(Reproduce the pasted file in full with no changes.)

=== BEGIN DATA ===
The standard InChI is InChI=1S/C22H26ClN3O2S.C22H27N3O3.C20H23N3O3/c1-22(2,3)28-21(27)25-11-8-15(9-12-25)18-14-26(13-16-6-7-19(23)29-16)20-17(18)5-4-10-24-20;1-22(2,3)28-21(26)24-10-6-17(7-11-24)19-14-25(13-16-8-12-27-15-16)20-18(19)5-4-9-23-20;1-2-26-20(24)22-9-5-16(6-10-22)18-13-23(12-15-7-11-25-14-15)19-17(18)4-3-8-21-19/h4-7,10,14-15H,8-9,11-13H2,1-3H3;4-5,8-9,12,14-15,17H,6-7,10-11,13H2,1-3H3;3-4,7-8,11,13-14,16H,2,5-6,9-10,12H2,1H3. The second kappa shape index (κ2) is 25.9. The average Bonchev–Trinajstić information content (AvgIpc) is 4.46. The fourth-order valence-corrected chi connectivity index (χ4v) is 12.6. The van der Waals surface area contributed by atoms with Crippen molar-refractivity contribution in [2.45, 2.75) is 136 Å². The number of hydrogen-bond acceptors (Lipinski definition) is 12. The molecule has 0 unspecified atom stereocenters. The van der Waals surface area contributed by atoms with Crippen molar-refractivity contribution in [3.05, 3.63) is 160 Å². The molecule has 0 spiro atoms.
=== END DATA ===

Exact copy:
The standard InChI is InChI=1S/C22H26ClN3O2S.C22H27N3O3.C20H23N3O3/c1-22(2,3)28-21(27)25-11-8-15(9-12-25)18-14-26(13-16-6-7-19(23)29-16)20-17(18)5-4-10-24-20;1-22(2,3)28-21(26)24-10-6-17(7-11-24)19-14-25(13-16-8-12-27-15-16)20-18(19)5-4-9-23-20;1-2-26-20(24)22-9-5-16(6-10-22)18-13-23(12-15-7-11-25-14-15)19-17(18)4-3-8-21-19/h4-7,10,14-15H,8-9,11-13H2,1-3H3;4-5,8-9,12,14-15,17H,6-7,10-11,13H2,1-3H3;3-4,7-8,11,13-14,16H,2,5-6,9-10,12H2,1H3. The second kappa shape index (κ2) is 25.9. The average Bonchev–Trinajstić information content (AvgIpc) is 4.46. The fourth-order valence-corrected chi connectivity index (χ4v) is 12.6. The van der Waals surface area contributed by atoms with Crippen molar-refractivity contribution in [2.45, 2.75) is 136 Å². The number of hydrogen-bond acceptors (Lipinski definition) is 12. The molecule has 0 unspecified atom stereocenters. The van der Waals surface area contributed by atoms with Crippen molar-refractivity contribution in [3.05, 3.63) is 160 Å². The molecule has 0 spiro atoms.